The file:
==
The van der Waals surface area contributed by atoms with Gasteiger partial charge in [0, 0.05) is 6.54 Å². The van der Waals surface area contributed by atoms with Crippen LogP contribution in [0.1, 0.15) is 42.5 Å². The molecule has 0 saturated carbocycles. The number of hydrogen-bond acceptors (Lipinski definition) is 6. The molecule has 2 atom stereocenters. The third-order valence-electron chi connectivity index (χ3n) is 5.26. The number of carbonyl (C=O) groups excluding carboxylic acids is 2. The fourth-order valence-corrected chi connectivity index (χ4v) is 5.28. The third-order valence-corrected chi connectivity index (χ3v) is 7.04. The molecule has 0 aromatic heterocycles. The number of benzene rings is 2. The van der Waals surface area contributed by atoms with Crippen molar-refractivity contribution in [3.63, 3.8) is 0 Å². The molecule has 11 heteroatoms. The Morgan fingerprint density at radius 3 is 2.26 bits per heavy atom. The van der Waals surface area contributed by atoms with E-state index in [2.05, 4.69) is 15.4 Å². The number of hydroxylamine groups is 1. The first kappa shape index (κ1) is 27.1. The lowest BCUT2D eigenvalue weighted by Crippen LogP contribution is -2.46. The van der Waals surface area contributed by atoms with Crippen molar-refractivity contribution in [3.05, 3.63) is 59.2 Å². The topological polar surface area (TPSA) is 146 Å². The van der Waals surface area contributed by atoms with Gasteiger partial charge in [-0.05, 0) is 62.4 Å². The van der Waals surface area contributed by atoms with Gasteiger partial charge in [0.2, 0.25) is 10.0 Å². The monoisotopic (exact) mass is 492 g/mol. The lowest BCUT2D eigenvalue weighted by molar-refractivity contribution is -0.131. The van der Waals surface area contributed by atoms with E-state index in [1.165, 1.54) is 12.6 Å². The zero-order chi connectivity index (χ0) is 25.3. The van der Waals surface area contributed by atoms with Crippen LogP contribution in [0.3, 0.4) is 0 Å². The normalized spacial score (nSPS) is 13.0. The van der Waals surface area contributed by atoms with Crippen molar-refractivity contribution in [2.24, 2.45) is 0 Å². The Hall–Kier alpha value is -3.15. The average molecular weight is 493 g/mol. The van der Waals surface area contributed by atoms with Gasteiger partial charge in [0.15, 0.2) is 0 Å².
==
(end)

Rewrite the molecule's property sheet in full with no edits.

The van der Waals surface area contributed by atoms with Gasteiger partial charge in [0, 0.05) is 6.54 Å². The van der Waals surface area contributed by atoms with Crippen LogP contribution in [0.1, 0.15) is 42.5 Å². The molecule has 0 saturated carbocycles. The number of hydrogen-bond acceptors (Lipinski definition) is 6. The molecule has 2 atom stereocenters. The third-order valence-electron chi connectivity index (χ3n) is 5.26. The number of carbonyl (C=O) groups excluding carboxylic acids is 2. The fourth-order valence-corrected chi connectivity index (χ4v) is 5.28. The third-order valence-corrected chi connectivity index (χ3v) is 7.04. The molecule has 0 aromatic heterocycles. The number of benzene rings is 2. The van der Waals surface area contributed by atoms with Crippen molar-refractivity contribution in [3.63, 3.8) is 0 Å². The molecule has 11 heteroatoms. The Morgan fingerprint density at radius 3 is 2.26 bits per heavy atom. The van der Waals surface area contributed by atoms with E-state index in [2.05, 4.69) is 15.4 Å². The number of hydroxylamine groups is 1. The first kappa shape index (κ1) is 27.1. The lowest BCUT2D eigenvalue weighted by Crippen LogP contribution is -2.46. The van der Waals surface area contributed by atoms with Crippen molar-refractivity contribution in [3.05, 3.63) is 59.2 Å². The topological polar surface area (TPSA) is 146 Å². The van der Waals surface area contributed by atoms with Gasteiger partial charge in [-0.05, 0) is 62.4 Å². The van der Waals surface area contributed by atoms with Gasteiger partial charge in [0.2, 0.25) is 10.0 Å². The monoisotopic (exact) mass is 492 g/mol. The lowest BCUT2D eigenvalue weighted by molar-refractivity contribution is -0.131. The van der Waals surface area contributed by atoms with E-state index in [1.165, 1.54) is 12.6 Å². The zero-order chi connectivity index (χ0) is 25.3. The van der Waals surface area contributed by atoms with Crippen LogP contribution in [0.3, 0.4) is 0 Å². The normalized spacial score (nSPS) is 13.0. The van der Waals surface area contributed by atoms with Crippen molar-refractivity contribution in [2.24, 2.45) is 0 Å². The Hall–Kier alpha value is -3.15. The average molecular weight is 493 g/mol. The van der Waals surface area contributed by atoms with Gasteiger partial charge in [0.15, 0.2) is 0 Å².